16. finnegan says:

    What Mike said.

    And now I read this, also from August of last year, saying that WA was supposed to team up with SkyPilot to bring wireless to Occoquan.

    I’ve had a few people ask me recently what my beef is with WA. I have none. All I want is the truth. If the emperor has no clothes, I want people to know it.

  17. MikeFus says:

    Nor do I have a beef (or, perhaps, nor DID I have a beef) with WA. However, when a service provider continually breaks promises, has basically shown us no progress, is completely unresponsive to contact, and makes statements that are dubious at best, more realistically half-truths, and perhaps even just plain lies at worst, how can I keep from “having a beef” with them now? I consider myself an early adopter of technology, excited about the latest and greatest, and eager to jump on the bandwagon of an organization that appears to be able to make that (the latest and greatest) happen for my or my community. So it’s fair to say that I was at first a fan of WA, and the IPv6 project. However, my feelings toward them have admittedly turned sour, as we continue to be strung along, and basically ignored by Bayliss. I’m not naive enough to believe that we (Harrisonburg) were their only IPv6 project, but I’m also not naive enough to ignore the fact that it’s possible that whatever resources have been designated to/by WA for the Harrisonburg project might be poured into a similar project in a different locality. It could be a case of the squeaky wheel…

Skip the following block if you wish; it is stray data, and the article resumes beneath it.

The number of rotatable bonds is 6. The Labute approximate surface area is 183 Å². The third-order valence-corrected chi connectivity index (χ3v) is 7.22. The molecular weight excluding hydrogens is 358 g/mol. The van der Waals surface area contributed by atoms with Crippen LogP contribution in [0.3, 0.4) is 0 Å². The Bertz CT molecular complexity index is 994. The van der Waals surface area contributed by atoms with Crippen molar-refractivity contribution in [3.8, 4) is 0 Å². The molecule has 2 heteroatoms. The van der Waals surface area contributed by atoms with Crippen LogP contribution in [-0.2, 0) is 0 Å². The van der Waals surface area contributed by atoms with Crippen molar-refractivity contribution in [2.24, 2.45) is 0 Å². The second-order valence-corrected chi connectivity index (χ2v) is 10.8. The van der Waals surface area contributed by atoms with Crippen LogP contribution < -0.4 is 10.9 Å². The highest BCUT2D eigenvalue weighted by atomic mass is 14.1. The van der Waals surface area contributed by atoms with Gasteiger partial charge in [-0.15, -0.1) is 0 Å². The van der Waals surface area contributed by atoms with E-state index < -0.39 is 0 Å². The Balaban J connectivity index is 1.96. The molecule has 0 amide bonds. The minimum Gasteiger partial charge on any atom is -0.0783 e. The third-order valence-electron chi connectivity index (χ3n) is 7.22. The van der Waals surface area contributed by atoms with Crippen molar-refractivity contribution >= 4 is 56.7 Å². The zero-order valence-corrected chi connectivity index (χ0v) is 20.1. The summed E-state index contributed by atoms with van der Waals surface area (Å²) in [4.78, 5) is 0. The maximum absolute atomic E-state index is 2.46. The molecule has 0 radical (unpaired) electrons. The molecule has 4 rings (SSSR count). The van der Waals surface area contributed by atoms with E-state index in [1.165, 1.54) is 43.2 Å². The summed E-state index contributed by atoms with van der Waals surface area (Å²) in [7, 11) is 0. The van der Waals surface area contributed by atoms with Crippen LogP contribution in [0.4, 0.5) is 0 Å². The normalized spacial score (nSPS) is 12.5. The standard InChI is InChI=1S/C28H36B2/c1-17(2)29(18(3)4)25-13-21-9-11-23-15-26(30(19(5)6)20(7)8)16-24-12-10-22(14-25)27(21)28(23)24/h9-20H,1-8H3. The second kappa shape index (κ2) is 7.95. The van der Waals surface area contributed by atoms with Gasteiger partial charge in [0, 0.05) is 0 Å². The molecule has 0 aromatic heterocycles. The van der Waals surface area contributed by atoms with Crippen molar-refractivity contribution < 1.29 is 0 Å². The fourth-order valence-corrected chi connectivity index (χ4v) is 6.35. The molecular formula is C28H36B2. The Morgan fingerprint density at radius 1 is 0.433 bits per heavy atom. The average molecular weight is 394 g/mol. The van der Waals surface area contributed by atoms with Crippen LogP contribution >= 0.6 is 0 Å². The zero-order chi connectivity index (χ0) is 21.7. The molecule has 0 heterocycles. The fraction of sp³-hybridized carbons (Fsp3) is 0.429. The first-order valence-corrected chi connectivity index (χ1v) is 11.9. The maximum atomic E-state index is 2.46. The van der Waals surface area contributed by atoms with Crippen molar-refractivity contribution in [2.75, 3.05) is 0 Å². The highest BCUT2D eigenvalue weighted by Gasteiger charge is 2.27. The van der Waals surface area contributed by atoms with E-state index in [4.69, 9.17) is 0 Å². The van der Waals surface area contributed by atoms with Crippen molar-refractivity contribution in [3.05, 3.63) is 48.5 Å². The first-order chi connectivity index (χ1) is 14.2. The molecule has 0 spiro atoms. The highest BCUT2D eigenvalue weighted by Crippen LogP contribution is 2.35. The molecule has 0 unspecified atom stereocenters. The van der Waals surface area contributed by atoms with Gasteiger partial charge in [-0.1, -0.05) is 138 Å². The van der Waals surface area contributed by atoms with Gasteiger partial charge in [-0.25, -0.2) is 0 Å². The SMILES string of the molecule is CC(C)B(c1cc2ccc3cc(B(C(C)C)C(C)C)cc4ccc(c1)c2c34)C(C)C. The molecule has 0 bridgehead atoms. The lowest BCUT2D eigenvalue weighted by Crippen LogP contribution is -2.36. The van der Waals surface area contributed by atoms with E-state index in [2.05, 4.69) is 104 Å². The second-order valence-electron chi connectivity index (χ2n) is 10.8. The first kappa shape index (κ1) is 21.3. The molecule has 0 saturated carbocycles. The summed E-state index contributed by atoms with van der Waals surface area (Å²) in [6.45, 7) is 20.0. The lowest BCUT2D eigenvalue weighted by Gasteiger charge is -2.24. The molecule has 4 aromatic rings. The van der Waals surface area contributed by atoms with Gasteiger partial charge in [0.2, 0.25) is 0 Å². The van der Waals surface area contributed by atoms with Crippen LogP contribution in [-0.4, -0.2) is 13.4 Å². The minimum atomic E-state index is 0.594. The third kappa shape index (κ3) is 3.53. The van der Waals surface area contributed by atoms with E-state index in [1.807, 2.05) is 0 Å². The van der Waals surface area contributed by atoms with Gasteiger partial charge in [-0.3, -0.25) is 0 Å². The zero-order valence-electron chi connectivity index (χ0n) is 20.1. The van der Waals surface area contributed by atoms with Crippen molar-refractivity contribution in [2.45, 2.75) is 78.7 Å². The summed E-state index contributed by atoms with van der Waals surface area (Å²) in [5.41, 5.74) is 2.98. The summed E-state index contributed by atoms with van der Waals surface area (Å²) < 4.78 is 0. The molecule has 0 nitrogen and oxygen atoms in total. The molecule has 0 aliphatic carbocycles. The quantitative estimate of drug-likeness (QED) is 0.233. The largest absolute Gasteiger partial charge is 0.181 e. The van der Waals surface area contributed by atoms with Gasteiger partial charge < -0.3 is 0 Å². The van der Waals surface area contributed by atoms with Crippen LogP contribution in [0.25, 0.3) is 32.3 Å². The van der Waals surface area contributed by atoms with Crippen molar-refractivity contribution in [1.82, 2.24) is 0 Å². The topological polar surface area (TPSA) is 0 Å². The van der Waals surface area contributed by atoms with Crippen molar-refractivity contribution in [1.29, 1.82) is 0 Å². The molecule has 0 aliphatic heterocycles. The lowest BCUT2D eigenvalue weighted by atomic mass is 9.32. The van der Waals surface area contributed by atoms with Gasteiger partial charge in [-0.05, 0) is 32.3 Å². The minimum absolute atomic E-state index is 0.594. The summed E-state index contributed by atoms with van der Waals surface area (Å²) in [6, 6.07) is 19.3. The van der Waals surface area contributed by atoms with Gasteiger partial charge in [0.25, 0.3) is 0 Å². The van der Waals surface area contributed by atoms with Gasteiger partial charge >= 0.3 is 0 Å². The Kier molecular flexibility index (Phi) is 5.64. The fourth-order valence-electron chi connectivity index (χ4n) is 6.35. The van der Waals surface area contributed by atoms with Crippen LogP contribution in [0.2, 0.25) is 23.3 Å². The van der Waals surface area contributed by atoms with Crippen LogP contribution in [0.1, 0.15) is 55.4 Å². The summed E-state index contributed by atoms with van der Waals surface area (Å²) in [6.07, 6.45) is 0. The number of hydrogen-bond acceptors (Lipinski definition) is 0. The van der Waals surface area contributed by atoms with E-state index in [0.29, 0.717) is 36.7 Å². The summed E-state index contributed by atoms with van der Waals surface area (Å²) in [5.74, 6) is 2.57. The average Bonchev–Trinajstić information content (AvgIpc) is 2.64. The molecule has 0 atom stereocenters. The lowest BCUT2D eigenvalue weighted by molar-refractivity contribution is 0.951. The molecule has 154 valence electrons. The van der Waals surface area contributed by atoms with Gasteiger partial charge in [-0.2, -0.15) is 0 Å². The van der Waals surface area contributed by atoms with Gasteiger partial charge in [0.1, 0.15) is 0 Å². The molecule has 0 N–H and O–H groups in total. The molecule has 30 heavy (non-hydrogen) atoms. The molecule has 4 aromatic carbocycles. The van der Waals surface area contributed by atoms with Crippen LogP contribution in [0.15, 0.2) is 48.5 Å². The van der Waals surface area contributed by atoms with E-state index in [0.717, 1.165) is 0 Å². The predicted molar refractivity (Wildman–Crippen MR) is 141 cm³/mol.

18. Well, up until a month ago, there was a WA sign on a door on the 6th floor of the Nationsbank (Now Bank of America) building…the sign is, of course, no longer there.

    MikeFus, I’m not aware of another wireless provider serving downtown (Intelos doesn’t make it)…so putting your stock in HSL ain’t saying much — especially with no other provider…I get _MUCH_ better and consistent high speed connectivity using Verizon’s DSL in my downtown office and I’m relatively close to HSL.